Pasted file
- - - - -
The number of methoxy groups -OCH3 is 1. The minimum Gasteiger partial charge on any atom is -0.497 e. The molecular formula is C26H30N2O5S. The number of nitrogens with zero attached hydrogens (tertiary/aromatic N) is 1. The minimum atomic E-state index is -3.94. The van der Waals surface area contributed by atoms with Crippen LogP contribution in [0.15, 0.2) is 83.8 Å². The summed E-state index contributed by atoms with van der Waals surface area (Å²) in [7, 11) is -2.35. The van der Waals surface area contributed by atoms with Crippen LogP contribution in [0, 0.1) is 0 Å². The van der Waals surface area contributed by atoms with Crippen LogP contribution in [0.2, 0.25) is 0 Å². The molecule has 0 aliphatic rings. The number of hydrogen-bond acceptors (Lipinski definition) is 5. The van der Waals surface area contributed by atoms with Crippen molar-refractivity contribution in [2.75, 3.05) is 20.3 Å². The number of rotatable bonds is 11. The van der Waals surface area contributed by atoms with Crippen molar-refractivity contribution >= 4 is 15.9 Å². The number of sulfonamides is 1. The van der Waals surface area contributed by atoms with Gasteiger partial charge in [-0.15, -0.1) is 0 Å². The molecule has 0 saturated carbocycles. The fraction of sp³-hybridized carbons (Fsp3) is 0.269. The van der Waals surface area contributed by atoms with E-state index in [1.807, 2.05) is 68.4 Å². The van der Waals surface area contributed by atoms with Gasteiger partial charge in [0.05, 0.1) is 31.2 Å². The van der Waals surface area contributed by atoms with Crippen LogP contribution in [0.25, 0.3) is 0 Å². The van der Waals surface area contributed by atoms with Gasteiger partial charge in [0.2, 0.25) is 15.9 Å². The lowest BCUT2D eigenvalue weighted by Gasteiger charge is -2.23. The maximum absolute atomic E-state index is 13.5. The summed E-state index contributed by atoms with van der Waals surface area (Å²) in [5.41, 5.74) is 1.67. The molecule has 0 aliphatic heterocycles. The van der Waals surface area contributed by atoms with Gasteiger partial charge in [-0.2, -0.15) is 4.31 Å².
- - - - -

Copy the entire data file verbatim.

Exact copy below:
The number of methoxy groups -OCH3 is 1. The minimum Gasteiger partial charge on any atom is -0.497 e. The molecular formula is C26H30N2O5S. The number of nitrogens with zero attached hydrogens (tertiary/aromatic N) is 1. The minimum atomic E-state index is -3.94. The van der Waals surface area contributed by atoms with Crippen LogP contribution in [0.15, 0.2) is 83.8 Å². The summed E-state index contributed by atoms with van der Waals surface area (Å²) in [7, 11) is -2.35. The van der Waals surface area contributed by atoms with Crippen LogP contribution in [0, 0.1) is 0 Å². The van der Waals surface area contributed by atoms with Crippen LogP contribution in [0.2, 0.25) is 0 Å². The molecule has 0 aliphatic rings. The number of hydrogen-bond acceptors (Lipinski definition) is 5. The van der Waals surface area contributed by atoms with Crippen molar-refractivity contribution in [2.75, 3.05) is 20.3 Å². The number of rotatable bonds is 11. The van der Waals surface area contributed by atoms with Crippen molar-refractivity contribution >= 4 is 15.9 Å². The number of sulfonamides is 1. The van der Waals surface area contributed by atoms with Gasteiger partial charge in [-0.15, -0.1) is 0 Å². The molecule has 0 saturated carbocycles. The fraction of sp³-hybridized carbons (Fsp3) is 0.269. The van der Waals surface area contributed by atoms with E-state index in [1.807, 2.05) is 68.4 Å². The van der Waals surface area contributed by atoms with Gasteiger partial charge in [0.05, 0.1) is 31.2 Å². The van der Waals surface area contributed by atoms with Crippen LogP contribution in [0.25, 0.3) is 0 Å². The van der Waals surface area contributed by atoms with Gasteiger partial charge in [0.2, 0.25) is 15.9 Å². The lowest BCUT2D eigenvalue weighted by Gasteiger charge is -2.23. The maximum absolute atomic E-state index is 13.5. The summed E-state index contributed by atoms with van der Waals surface area (Å²) in [5.41, 5.74) is 1.67. The molecule has 0 aliphatic heterocycles. The van der Waals surface area contributed by atoms with Gasteiger partial charge in [-0.2, -0.15) is 4.31 Å².